What Is Cystic Fibrosis?

Cystic fibrosis is an inherited chronic disease that affects the lungs and digestive system of about 30,000 children and adults in the United States (70,000 worldwide). A defective gene and its protein product cause the body to produce unusually thick, sticky mucus that:

  • clogs the lungs and leads to life-threatening lung infections; and
  • obstructs the pancreas and stops natural enzymes from helping the body break down and absorb food.

In the 1950s, few children with cystic fibrosis lived to attend elementary school. Today, advances in research and medical treatments have further enhanced and extended life for children and adults with CF. Many people with the disease can now expect to live into their 30s, 40s and beyond.

Symptoms of Cystic Fibrosis

People with CF can have a variety of symptoms, including:

  • very salty-tasting skin;
  • persistent coughing, at times with phlegm;
  • frequent lung infections;
  • wheezing or shortness of breath;
  • poor growth/weight gain in spite of a good appetite; and
  • frequent greasy, bulky stools or difficulty in bowel movements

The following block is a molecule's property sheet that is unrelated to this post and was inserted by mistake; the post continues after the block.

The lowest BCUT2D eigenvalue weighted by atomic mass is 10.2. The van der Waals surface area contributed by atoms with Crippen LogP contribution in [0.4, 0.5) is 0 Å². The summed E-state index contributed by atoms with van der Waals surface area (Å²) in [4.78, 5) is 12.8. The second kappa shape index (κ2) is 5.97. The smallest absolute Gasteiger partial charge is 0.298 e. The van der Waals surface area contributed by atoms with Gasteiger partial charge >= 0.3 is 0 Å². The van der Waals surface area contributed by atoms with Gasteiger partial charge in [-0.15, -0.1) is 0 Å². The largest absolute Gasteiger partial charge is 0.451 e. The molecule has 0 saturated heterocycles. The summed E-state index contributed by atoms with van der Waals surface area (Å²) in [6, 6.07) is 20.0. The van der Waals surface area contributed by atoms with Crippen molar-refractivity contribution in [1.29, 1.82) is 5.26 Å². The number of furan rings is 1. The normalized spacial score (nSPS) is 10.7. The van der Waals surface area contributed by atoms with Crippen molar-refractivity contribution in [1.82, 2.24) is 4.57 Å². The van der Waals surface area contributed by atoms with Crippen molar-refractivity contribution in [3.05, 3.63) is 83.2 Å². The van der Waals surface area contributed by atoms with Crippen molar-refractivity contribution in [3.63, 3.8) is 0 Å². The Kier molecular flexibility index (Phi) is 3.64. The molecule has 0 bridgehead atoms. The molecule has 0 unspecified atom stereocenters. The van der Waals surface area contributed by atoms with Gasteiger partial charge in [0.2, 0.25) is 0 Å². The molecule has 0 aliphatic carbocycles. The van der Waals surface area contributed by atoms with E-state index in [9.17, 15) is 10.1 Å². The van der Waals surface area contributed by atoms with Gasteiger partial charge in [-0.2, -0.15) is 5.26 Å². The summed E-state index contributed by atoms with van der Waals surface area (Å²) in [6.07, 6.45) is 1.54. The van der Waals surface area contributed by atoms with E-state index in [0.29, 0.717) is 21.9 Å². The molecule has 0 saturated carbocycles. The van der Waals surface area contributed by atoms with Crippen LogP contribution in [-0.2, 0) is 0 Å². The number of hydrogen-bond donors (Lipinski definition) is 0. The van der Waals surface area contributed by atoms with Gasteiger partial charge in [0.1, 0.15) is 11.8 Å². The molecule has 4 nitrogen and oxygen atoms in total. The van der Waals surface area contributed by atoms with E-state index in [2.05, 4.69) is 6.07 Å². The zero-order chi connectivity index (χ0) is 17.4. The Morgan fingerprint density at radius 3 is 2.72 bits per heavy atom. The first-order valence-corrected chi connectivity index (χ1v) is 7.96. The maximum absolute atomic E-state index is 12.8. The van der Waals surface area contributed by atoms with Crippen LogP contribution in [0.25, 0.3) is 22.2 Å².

Diagnosis – Most people are diagnosed with CF at birth through newborn screening, or before the age of 2. A doctor who sees the symptoms of CF will order a sweat test or a genetic test to confirm the diagnosis.

A sweat test is the most common test used to diagnose cystic fibrosis and is considered the diagnostic “gold standard.” A small electrode is placed on the skin (usually on the arm) to stimulate the sweat glands. Sweat is then collected and the amount of chloride, a component of salt in the sweat, is measured. A high level of chloride means that the person has cystic fibrosis.

For children who are less than six months old:

  • Chloride levels at or above 60 mmol/L (a measure of concentration) means the child has CF.
  • Chloride levels between 30 and 59 mmol/L are considered borderline and need to be examined on a case-by-case basis.
  • Chloride levels below 30 mmol/L are considered negative for CF.

For people over the age of six months:

  • Chloride levels at or above 60 mmol/L means the person has CF.
  • Chloride levels between 40 and 59 mmol/L are boderline.
  • Chloride levels below 40 mmol/L are considered negative for CF.

Organizations

 Cystic Fibrosis Foundation